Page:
More Auroras Due Friday Night After Largest Solar Flare in 12 Years

The northern lights near Tromsoe, Norway, on October 21, 2014. Jan Morten Bjoernbakk/AFP/Getty Images

Watching the famed northern lights flicker across a night sky is a rare treat for Americans outside of Alaska. But another large solar flare on September 6 could mean more auroras for the northern U.S. and Europe, which were also treated to the spectacle on Wednesday and Thursday nights.

The flare that caused auroras on Wednesday was classified as an M5 flare, whereas the more recent flare was an X9.3. Flares are ranked on a scale of five letter groups (M is the second largest, and X flares are 10 times larger); the number afterward represents subclasses of strength. The September 6 flare is the largest seen since 2005.

The flares themselves can interfere with GPS and communications satellites and even certain radio frequencies. But they are also associated with coronal mass ejections, which are spurts of the hot, charged particles called plasma that make up the sun.

When that plasma reaches Earth's atmosphere, it collides with air molecules, passing energy along to them accompanied by a burst of light. Although the transfer happens between 50 and 300 miles above the surface of the Earth, it's visible on clear dark nights.

This was about half an hour ago at Portobello Beach #Edinburgh #aurora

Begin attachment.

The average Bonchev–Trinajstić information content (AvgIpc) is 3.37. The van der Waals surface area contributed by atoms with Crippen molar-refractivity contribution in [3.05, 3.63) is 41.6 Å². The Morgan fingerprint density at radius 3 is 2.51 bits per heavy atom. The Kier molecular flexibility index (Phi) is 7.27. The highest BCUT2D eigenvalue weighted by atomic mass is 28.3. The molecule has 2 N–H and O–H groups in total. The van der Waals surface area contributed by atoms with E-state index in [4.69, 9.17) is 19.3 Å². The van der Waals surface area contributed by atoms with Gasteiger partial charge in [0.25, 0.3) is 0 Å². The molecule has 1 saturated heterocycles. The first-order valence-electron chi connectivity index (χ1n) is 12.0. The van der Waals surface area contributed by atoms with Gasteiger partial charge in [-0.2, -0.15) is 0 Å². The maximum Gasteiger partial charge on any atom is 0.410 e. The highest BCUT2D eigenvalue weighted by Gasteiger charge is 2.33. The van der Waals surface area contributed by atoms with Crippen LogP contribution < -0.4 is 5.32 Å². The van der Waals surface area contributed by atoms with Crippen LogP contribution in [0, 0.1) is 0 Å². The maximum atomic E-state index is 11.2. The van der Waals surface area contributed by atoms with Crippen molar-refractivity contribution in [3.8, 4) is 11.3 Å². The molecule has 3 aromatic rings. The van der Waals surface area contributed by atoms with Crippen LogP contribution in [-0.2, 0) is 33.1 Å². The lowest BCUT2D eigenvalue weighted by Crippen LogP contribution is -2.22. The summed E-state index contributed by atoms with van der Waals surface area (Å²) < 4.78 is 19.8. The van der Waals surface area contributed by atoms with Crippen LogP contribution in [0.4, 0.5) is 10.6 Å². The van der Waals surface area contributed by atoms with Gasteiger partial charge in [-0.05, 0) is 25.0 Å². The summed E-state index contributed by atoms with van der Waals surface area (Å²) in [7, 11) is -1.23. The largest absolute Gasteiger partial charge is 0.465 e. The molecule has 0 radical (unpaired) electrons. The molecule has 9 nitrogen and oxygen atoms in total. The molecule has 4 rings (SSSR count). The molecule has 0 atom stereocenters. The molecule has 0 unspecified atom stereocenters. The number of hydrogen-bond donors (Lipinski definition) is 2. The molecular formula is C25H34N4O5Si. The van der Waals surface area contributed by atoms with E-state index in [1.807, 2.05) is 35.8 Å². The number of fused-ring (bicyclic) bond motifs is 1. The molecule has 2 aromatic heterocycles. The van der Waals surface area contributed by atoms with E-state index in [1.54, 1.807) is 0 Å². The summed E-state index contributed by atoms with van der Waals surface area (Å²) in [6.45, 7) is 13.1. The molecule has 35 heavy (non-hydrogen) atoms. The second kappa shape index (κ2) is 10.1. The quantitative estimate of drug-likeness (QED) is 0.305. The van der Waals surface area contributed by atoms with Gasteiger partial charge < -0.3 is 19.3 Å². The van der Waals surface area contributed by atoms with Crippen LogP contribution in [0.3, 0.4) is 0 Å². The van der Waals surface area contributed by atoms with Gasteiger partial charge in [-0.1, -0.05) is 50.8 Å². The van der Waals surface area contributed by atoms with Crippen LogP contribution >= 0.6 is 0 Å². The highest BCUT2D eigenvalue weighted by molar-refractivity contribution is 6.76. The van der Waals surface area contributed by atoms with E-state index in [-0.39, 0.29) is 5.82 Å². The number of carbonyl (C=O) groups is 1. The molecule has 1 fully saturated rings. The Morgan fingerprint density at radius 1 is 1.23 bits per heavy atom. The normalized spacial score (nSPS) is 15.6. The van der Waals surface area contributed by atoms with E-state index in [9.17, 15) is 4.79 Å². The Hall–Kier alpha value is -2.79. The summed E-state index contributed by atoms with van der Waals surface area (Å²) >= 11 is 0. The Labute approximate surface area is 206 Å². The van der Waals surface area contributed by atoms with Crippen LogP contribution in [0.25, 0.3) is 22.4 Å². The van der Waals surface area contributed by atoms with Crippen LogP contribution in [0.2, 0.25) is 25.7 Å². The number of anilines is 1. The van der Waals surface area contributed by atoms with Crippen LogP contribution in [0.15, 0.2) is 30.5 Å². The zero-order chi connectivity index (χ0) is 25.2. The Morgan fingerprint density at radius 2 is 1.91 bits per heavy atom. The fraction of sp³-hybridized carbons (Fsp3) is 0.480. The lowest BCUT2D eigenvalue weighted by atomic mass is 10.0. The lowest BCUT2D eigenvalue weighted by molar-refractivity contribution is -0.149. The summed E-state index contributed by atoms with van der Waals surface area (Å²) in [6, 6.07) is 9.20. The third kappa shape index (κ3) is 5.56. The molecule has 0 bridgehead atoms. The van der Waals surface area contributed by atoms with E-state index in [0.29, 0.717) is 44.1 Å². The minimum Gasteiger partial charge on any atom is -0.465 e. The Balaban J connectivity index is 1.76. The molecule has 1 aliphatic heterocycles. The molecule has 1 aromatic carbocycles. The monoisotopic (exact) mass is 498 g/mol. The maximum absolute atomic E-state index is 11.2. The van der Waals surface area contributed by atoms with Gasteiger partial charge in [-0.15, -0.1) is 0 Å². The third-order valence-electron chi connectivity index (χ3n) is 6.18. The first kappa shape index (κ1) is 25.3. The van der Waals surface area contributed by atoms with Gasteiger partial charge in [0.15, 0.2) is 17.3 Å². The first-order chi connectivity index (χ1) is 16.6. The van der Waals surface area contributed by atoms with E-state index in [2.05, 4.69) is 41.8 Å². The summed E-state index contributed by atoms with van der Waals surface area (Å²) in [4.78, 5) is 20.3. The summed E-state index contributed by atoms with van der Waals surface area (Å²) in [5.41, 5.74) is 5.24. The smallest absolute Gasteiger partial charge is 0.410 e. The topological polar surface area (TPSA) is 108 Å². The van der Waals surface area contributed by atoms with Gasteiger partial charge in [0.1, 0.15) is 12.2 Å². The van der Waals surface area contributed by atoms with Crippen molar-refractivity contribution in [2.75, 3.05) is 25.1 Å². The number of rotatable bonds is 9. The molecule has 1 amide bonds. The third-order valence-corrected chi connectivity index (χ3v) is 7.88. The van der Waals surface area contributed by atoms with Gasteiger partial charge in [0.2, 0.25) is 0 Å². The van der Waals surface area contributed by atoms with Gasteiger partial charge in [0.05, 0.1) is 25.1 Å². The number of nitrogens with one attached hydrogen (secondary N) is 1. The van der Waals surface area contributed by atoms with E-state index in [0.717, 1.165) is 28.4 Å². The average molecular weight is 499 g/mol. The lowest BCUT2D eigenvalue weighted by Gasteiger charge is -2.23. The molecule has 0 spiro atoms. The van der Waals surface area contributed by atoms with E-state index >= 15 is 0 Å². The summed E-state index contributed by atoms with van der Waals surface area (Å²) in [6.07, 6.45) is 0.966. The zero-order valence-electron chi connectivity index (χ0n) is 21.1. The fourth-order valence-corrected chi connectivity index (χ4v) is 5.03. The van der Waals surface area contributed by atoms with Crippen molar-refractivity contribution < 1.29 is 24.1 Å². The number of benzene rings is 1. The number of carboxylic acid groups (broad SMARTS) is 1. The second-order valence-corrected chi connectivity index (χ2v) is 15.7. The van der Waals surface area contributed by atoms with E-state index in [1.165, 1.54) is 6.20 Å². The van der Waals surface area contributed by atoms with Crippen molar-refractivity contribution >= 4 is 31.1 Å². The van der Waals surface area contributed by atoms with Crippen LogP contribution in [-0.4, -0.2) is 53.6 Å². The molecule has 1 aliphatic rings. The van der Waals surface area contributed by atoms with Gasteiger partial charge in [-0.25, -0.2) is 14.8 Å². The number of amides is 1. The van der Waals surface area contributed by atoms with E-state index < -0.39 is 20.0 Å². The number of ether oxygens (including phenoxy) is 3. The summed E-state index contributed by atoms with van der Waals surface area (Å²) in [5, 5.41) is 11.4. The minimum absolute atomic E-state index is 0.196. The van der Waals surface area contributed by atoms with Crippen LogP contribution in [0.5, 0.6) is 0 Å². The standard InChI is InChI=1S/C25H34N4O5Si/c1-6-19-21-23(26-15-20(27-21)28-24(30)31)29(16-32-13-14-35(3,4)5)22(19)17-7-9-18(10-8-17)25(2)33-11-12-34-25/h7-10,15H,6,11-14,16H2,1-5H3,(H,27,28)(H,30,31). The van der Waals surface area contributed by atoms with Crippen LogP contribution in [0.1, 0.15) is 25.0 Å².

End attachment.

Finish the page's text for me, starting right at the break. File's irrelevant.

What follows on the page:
— Created Eye Photos (@CreatedEye) September 8, 2017

Typically, auroras are limited to a band circling the poles—in the Northern Hemisphere, at about the latitude of Alaska and Scandinavia. This week's coronal mass ejections, however, have made auroras occur much further south, including Edinburgh in the U.K. and Maine.

The auroras are due to continue Friday night, with some more northerly locations seeing a 90 percent likelihood of northern lights.

NOAA's aurora predictions for Friday night at 11 p.m. Eastern Time. NOAA's Space Weather Prediction Center

The sun's activity typically rises and falls over an 11-year cycle governed by the flipping of the sun's magnetic field (the solar equivalent of the North and South poles trading places every decade).

As the magnetic field roils and flips over the course of its cycle, it knots the sun's plasma into tangled storms called sunspots, which are the source of flares and coronal mass ejections. The magnetic activity blocks heat from rising to the sun's surface in that particular location, causing a cold splotch that looks dark from Earth.

Solar flare
A huge solar flare, recorded by NASA on September 6. NASA/GSFC/SDO

If you still have your solar-viewing glasses from August's eclipse, you can use them during the day to see the sunspot that caused the flare.

Or wait until the sun sets and see if you can catch an aurora. You'll need a dark sky, away from the city lights and free from cloud cover. The northern lights come and go in spurts of about half an hour, and it's impossible to predict where and when precisely they'll show up. So be prepared to be patient. If you do catch a glimpse, it will be worth the wait.